An unfilled slot in the Department of Agriculture is a source of some continuing concern to the folks at the Heritage Foundation, whose first-year review of the Reagan administration notes that "the failure to nominate an assistant secretary for governmental and public affairs is a noteworthy shortcoming."
The conservative think-tankers think it would be a good idea to fill the spot, because "the department has had difficulty getting its legislation passed"--notwithstanding, apparently, the personal efforts of Secretary John R. Block and deputy secretary Richard Lyng, both of whom have traipsed the halls of Congress in pursuit of farm legislation.
No matter. The job is filled on an acting basis by Claude Gifford, a USDA careerist, and likely to stay so unless there's some political give on the part of either Sen. Robert J. Dole (R-Kan.) or Sen. Jesse Helms (R-N.C.), who have locked horns before on USDA appointments. Dole wanted a former Senate aide, Morgan Williams, to handle the job. Helms wanted Wilmer (Vinegar Bend) Mizell, former St. Louis Cardinal and Pittsburgh Pirate baseball player and former congressman from North Carolina.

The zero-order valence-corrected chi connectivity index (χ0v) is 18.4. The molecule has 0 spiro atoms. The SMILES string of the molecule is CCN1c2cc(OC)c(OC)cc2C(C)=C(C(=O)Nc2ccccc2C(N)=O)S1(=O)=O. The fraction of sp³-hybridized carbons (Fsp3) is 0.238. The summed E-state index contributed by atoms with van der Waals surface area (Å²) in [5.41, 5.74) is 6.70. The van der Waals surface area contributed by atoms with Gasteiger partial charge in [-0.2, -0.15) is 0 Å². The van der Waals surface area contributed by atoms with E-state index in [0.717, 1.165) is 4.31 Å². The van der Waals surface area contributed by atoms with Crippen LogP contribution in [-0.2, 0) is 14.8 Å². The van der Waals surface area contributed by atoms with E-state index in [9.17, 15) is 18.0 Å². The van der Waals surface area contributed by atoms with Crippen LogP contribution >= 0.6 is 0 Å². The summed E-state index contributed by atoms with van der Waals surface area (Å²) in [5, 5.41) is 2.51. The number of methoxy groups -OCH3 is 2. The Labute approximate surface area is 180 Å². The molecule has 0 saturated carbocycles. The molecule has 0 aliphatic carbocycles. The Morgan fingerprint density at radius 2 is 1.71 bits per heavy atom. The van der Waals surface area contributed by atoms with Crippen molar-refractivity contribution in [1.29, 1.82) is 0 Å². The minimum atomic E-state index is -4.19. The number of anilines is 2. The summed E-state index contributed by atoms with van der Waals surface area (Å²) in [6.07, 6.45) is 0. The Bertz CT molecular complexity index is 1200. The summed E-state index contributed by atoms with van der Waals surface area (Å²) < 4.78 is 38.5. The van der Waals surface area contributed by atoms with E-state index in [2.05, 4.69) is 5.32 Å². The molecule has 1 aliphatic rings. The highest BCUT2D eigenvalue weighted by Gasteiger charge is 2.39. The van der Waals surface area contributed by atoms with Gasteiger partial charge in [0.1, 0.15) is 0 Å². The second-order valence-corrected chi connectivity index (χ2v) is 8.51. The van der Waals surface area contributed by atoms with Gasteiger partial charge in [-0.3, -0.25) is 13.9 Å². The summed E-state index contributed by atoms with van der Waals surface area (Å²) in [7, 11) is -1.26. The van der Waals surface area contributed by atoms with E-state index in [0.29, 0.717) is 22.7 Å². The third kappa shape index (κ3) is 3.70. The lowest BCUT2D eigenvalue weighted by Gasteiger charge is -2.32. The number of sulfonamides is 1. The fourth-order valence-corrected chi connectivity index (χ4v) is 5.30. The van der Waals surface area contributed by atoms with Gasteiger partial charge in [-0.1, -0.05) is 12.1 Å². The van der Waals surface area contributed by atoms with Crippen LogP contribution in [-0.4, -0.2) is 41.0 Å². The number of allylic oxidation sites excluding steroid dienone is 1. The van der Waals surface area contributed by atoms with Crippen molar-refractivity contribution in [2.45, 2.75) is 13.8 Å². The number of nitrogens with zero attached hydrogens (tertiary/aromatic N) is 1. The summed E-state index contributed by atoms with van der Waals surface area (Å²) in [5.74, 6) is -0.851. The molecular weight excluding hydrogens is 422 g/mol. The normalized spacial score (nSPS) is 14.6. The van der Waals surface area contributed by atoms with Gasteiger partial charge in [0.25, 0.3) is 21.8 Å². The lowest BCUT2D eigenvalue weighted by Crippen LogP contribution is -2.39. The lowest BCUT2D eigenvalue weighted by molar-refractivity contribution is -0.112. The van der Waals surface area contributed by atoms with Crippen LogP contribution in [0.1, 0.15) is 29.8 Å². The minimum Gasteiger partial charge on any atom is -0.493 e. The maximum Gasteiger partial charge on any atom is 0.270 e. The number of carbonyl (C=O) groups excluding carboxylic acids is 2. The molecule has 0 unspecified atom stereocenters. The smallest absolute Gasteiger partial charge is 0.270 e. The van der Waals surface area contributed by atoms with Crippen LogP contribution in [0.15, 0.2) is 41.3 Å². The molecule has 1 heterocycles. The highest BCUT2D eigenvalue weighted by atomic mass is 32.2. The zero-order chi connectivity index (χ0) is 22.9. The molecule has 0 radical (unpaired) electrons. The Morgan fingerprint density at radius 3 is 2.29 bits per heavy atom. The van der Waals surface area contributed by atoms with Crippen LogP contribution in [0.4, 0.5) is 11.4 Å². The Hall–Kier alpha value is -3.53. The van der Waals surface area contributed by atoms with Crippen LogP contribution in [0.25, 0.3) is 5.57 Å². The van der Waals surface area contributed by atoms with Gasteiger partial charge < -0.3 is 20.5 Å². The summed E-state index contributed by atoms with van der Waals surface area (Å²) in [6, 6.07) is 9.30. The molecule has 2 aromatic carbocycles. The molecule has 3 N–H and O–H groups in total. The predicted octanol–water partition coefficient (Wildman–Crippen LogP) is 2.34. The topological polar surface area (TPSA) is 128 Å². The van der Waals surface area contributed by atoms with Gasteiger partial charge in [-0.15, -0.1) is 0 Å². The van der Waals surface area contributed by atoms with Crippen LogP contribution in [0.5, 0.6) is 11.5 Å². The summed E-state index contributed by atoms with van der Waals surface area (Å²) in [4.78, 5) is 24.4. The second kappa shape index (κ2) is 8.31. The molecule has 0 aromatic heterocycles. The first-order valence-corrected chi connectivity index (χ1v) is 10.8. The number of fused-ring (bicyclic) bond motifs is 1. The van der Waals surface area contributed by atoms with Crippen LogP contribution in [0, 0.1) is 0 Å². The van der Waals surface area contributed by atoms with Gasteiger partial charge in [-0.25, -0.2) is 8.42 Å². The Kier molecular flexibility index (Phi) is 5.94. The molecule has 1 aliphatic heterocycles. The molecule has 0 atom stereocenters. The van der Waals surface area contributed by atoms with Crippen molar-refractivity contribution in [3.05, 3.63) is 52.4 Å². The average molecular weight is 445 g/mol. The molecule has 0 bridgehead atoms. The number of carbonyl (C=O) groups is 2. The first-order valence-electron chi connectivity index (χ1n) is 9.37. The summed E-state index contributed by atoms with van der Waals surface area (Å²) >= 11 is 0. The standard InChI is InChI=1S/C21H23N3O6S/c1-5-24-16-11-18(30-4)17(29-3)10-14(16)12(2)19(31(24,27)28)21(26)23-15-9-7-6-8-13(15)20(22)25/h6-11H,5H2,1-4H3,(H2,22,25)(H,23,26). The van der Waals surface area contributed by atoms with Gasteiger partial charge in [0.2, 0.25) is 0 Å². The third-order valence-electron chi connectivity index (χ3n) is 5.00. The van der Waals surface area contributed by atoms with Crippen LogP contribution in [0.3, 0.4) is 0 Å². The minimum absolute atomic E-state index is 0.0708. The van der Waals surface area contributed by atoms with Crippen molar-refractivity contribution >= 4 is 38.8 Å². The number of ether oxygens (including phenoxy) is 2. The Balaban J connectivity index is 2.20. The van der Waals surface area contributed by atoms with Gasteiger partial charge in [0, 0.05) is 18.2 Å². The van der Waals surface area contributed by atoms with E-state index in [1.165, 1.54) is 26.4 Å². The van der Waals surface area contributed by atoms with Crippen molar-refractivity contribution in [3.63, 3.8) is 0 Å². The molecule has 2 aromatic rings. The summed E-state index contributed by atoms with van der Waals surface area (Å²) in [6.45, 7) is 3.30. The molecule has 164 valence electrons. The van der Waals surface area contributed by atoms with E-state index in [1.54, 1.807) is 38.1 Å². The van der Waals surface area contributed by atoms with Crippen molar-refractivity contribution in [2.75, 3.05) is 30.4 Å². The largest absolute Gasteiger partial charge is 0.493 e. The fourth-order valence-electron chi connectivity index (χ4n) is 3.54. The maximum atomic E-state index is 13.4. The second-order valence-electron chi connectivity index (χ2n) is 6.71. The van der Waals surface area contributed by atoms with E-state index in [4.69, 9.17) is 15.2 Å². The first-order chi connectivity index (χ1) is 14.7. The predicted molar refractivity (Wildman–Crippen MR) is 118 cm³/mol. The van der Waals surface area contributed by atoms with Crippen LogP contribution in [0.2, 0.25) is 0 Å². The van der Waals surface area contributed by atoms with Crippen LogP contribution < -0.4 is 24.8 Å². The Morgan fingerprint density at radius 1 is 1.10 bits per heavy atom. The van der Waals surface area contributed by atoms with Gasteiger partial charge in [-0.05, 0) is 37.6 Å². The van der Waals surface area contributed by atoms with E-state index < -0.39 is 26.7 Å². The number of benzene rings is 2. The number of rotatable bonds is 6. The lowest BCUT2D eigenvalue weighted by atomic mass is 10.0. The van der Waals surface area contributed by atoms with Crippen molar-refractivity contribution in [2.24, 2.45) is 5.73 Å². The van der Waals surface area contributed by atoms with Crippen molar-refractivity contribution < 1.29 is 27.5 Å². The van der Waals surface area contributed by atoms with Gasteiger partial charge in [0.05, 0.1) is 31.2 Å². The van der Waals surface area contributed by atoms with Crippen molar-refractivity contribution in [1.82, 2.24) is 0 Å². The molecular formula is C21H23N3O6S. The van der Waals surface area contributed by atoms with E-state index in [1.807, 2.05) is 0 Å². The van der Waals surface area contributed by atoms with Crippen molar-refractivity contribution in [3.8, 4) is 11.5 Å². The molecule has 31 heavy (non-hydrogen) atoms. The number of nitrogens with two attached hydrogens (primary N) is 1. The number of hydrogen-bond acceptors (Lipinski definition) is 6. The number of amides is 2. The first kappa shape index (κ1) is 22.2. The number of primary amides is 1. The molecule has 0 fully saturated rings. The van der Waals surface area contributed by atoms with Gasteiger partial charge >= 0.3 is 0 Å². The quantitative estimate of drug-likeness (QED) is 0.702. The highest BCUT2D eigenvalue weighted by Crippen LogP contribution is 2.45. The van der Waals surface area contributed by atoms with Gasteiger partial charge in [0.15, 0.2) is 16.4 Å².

Block considered splitting the job to satisfy both senators (who, after all, are the ranking majority members of the Senate Agriculture Committee), but gave it up, presumably in light of the expense.
The Heritage Foundation report, by the way, was written by William C. Bailey, a staff economist on the committee.